Editor’s Note: Joe Russo is a “Nortsider”, a retired teacher, and an aspiring writer. We’ve asked him to share his stories of the past and offer his perspective on the present and future of our neighborhood. His posts will appear each month under the category, “Old Times on the Northside”.
Is there anything more exciting for a youngster than Christmas morning? Sometimes you made a list and you knew what was going to be there. Other times it was a complete surprise. And sometimes it was a knockout surprise. Back in the 1950’s, we actually had a coal fired furnace and coal bins full of black coal. I remember the noisy trucks backing up to our house and setting up an elaborate system of metal funnels to move the coal from the truck, through the cellar window and into the coal bin. I would be bugging my parents about what I was going to get for Christmas for weeks. They would of course tease me and say things like, “why do you think we filled up the coal bins last week?” and “I think Santa Claus must know you’ve been giving the sisters at Pompeii some trouble lately”, this was always said in a serious tone and with a serious face.
I always wanted everything to be perfect for Christmas. Setting up the tree was a big event. The lights, the bulbs and the manger scene had to be just right. I helped anyway I could. My mom directed, my father and I followed those directions. My mother always seemed more important than anyone else around Christmas time. I don’t know why for sure but I made it a point to do things that made her happy. My father seemed to fade into the background and just enjoy the good feelings created by the celebration of Christmas.
Of course I had to make a good impression with Santa as well. I had to write a letter explaining the many ways I had been very good all year. And I had to leave a cookie and a glass of milk. My father suggested I leave a carrot for Rudolph. I complied without question. Everyone must understand that my letter to Santa wasn’t completely honest. I needed every opportunity I could get to make a positive impression.
All of my classmates at Our Lady of Pompeii School were as anxious as I was as we got closer to Christmas. One friend wanted a BB gun, another wished for a pair of mouse trap shoes, a very popular item back in the fifties. I liked building things like model airplanes and battle ships.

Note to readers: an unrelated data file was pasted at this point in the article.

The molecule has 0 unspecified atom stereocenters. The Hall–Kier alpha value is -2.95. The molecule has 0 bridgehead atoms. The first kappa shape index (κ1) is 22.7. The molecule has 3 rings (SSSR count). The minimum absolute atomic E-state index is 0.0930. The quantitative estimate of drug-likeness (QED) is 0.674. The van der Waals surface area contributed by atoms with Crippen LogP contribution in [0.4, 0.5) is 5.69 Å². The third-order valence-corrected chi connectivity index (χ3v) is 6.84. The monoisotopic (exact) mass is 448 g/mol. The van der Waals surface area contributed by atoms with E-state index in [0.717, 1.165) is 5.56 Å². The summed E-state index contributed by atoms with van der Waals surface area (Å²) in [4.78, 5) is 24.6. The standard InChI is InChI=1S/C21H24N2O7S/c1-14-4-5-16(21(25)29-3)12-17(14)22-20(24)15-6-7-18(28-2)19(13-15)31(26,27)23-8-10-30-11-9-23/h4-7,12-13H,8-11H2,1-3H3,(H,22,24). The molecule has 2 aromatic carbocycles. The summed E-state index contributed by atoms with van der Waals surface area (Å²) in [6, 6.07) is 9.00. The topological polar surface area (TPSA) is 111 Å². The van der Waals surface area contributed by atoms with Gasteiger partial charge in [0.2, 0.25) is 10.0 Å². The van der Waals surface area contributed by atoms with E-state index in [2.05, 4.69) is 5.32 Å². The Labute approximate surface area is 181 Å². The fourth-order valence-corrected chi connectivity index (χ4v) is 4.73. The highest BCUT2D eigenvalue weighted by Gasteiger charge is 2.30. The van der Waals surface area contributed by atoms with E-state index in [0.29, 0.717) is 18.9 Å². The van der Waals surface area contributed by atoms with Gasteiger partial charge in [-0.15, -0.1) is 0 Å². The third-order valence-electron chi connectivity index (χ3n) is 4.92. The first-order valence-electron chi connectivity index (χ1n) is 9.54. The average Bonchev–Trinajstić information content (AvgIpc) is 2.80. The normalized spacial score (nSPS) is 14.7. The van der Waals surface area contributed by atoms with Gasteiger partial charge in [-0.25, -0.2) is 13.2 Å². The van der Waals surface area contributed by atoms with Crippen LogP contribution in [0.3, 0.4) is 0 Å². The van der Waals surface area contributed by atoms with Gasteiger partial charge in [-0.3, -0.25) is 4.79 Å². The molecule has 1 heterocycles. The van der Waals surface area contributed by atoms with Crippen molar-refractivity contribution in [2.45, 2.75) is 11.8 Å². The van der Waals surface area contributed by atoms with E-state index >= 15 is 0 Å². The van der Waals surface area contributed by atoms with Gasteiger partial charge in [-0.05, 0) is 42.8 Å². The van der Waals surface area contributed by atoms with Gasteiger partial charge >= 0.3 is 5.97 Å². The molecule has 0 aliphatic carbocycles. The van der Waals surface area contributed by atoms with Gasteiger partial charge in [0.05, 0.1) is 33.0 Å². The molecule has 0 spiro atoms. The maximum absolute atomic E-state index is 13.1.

What I didn’t realize was that I was being set-up for one of the biggest surprises of my young life. First of all, I didn’t realize how skilled my parents were at saying things with a straight face. Secondly, I didn’t understand how well they understood my wishes. Thirdly, I had no idea how crafty they were at creating something really fun without spending a lot of money.
I remember arriving home after midnight mass somewhat sleepy but at the same time anxious about Christmas. Under my father’s direction I made sure to leave a cookie with a glass of milk for Santa. The letter to Santa was neatly folded and placed next to the cookie with a carrot for Rudolph. Early Christmas morning I was awakened by my father who said, “I think Santa brought you a surprise.” I jumped out of bed and ran into the living room. There on the floor was a Lionel train and a complete village with tunnels all mounted on a large piece of plywood. I had never felt such joy before on a Christmas morning. I don’t remember what I said but do remember spending the entire morning running the train around the track, stopping in the village to pick up imaginary passengers and shooting through the tunnels like a real train.
I was convinced this magnificent present came from Santa Claus. What I didn’t know until years later was that my father spent many after work hours building the village and hand painting the grass, mountains and tunnels. He then cleverly hid the entire model so that even a curious little boy couldn’t find it and kept it a secret until Christmas morning. Yes Joey, there is a Santa Claus, he just happened to be my father. “On Dasher, on Vixen, on Donner, on Blitzen, Dash away, Dash away …. Happy Christmas to all and to all a good night!” quoth the poet, Clement Clarke Moore.